A few weeks a ago, a sixteen year old was soliciting advice from several adults at the gym. He was courting the idea of dropping out of high school to chase his wild dream of becoming a UFC fighter and was asking us, ” Is school that important?”
Everyone he asked had the same sensible answer, “School is important! You can’t drop out. You have to finish high school so you have something to fall back on in case your don’t make it.”
Knowing that my wife and I had designed a homeschool curriculum and are big on education, everyone expected me to reaffirm their wise words. What I said shocked them, shocked the sixteen-year old and will likely shock you!
“Is school so important that it trumps all other callings, dreams, duties, and interests? No, school is not that important. You should drop out. If I could go back to high school again, I would drop out. I would get a part-time job and begin pursuing my dreams. And saying a high school diploma is something to fall back on, is like recommending a skydiver carry an umbrella in case his main chute fails!”
The young man approached me at the gym the other day and told me he dropped out. He said he is still getting his diploma, but through an online school. I realize that most people would condemn my advice, but let me try to justify it.
Education Should Not Hinder Our Dreams
First, this man’s dream is to become a professional athlete. That is a job based solely on performance In other words, his diploma will have zero effect on his whether he gets the job or not. But, many will argue, “the odds are not in his favor.”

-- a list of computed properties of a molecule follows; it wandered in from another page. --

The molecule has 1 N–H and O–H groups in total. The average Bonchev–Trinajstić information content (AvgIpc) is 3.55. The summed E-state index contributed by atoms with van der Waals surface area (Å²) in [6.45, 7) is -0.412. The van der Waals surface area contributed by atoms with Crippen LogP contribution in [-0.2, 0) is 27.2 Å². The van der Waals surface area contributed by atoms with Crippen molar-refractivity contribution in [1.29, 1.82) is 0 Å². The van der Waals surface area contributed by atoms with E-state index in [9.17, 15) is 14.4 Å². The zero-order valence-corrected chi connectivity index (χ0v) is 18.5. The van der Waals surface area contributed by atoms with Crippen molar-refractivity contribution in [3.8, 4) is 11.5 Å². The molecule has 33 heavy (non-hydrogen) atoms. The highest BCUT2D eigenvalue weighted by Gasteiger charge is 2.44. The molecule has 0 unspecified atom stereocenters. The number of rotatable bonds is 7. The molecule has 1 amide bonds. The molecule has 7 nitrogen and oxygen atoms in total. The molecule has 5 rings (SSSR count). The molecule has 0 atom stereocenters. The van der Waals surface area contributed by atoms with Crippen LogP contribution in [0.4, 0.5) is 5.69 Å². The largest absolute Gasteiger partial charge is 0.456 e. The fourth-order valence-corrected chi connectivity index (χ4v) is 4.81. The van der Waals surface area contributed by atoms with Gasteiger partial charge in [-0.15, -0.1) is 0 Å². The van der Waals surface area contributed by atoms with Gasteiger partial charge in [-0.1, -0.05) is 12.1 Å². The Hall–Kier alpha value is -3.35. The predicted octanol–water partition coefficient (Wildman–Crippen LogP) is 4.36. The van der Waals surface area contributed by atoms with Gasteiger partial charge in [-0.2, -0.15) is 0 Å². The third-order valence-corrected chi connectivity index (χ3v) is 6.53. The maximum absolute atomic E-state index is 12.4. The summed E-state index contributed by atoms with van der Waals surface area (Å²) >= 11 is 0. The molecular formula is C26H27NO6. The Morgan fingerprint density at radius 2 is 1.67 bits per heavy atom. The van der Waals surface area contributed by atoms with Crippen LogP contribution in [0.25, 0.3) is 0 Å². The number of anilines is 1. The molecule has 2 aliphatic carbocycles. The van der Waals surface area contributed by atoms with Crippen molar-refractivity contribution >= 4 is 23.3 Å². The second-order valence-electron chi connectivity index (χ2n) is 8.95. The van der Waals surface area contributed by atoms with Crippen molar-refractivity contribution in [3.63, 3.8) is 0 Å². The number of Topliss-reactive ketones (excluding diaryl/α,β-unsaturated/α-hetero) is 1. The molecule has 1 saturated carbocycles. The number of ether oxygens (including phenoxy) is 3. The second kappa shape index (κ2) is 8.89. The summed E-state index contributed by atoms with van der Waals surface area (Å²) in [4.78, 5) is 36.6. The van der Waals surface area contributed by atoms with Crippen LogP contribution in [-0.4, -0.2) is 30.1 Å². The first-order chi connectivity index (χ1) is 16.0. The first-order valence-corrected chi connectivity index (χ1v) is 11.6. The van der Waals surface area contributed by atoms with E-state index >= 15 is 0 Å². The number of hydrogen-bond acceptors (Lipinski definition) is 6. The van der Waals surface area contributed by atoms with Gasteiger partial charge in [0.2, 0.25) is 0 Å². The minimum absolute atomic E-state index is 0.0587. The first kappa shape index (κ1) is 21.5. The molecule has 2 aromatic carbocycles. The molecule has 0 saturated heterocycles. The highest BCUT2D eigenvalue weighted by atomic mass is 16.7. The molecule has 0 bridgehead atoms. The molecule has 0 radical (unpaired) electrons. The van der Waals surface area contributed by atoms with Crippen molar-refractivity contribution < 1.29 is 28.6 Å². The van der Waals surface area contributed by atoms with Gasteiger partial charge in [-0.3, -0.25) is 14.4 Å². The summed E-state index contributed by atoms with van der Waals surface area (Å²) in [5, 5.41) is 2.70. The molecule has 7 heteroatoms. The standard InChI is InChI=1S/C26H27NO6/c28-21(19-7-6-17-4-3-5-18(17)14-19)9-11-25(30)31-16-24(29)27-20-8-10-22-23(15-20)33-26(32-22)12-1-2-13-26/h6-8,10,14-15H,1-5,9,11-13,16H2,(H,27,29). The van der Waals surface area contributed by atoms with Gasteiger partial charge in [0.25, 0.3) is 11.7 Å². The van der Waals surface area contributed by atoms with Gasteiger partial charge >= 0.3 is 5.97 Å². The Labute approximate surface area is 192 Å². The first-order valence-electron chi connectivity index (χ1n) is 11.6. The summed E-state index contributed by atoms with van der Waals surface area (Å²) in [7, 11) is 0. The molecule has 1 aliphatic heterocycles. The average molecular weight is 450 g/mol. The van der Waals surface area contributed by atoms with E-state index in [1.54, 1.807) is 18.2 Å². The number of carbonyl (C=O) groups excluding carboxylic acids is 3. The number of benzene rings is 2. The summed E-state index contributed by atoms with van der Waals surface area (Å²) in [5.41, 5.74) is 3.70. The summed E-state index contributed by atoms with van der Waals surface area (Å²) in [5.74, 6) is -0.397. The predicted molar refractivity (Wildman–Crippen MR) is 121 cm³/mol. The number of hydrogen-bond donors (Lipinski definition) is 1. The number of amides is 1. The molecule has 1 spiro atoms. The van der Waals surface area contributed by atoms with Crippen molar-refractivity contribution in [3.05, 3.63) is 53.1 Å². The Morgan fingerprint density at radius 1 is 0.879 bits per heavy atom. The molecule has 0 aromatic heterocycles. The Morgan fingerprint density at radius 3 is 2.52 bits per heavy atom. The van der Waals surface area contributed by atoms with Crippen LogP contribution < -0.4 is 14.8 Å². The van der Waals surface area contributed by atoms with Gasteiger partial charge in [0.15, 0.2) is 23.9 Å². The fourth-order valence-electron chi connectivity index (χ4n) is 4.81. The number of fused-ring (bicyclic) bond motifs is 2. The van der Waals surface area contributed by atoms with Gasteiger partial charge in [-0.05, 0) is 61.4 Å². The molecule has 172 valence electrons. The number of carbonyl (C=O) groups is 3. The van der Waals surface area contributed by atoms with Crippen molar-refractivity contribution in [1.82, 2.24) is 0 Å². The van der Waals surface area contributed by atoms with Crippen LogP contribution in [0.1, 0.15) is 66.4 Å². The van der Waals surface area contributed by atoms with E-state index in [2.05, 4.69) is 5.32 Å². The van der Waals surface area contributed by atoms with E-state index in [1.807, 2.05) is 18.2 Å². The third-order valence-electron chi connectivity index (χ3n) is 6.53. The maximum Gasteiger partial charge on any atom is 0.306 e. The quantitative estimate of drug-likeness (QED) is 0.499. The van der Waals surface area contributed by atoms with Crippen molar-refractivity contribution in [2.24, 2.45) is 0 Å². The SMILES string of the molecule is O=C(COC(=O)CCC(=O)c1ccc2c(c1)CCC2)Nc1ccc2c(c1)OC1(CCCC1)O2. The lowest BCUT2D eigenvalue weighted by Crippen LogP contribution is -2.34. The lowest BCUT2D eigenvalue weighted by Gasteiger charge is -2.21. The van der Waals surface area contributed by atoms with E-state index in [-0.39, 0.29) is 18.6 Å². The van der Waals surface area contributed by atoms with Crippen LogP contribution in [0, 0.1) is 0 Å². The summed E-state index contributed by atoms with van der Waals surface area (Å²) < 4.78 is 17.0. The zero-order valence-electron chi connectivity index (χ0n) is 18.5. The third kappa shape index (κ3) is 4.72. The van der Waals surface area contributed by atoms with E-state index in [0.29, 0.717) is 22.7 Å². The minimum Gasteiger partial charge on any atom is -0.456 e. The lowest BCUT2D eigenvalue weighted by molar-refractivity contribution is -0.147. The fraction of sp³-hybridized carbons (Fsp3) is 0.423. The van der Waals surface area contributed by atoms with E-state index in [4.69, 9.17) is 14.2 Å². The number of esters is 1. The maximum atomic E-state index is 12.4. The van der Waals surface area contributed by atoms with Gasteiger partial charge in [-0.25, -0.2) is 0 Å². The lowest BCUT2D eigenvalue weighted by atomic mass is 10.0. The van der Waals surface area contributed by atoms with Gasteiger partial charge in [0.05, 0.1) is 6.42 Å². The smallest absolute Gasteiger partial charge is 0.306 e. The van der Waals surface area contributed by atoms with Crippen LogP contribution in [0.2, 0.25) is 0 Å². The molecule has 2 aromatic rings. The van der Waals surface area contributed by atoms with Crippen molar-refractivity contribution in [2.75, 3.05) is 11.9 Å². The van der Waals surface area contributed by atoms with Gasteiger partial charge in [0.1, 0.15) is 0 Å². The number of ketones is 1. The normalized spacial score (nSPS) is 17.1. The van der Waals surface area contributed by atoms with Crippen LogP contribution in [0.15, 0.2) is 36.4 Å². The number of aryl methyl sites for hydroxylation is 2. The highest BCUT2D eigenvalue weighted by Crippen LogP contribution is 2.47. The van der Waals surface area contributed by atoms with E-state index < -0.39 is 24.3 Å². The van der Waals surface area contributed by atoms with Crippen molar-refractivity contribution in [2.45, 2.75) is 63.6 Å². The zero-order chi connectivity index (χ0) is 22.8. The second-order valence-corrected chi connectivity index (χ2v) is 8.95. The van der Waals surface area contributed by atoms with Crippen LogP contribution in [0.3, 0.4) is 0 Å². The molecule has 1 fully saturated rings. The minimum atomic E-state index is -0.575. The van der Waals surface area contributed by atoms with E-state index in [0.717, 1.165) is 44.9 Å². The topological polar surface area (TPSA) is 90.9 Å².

Well, that maybe true, but then I have to ask, “How will his odds be increased by finishing his last two years of high school?” Of course, we all know that they won’t increase. In fact, I would say that an athlete who can devote his full-time, energy and attention to mastering his skill, is far more likely to succeed. Just eliminating school and homework will free up eight to ten hours a day that this young man could devote to training. Where as, if he stayed in school his training time might be cut to just a few hours. In those few hours, he will have less energy because the bulk of it was put into school. Finally, lets say he does fail to become a professional athlete. I still say he lost nothing by not finishing school. For one, he can easily go back to school or get a GED. While the dream of becoming professional athlete fades with age, GED’s and diplomas do not.
So, all those who advised him to stay in school did so because they prematurely assumed he will fail. My advice was based on the assumption that failure will depend on the time and energy put into the endeavor and therefore, I gave him the honest advice that if he really wants his dream, he must go after it with everything he’s got. He can’t just do it on the side, or on weekends. In order to maximize his odds for success, freeing up the time devoted to school is logical. And if he does that, I think he really is likely to succeed. While on the other hand, taking the bad advice to finish school based on the pessimistic view that his failure is a forgone conclusion, is self-fulling!
Now, don’t get me wrong. I am a huge advocate of education, but education should help us pursue our dreams. When it gets in the way, it is time to move on. Education is more than the cookie cutter model that public schools offer. The young man at my gym, is simply shifting the direction of his education to subjects that are relevant to his dream. He is now getting an education in wrestling, boxing, jiu-jitsu, weight-lifting, nutrition, physical conditioning and independence. And this education, unlike his high school, will aid him as he works to realize his dream.
I’m sure that many won’t agree, but we want to hear from you all anyway. Thanks so much for reading.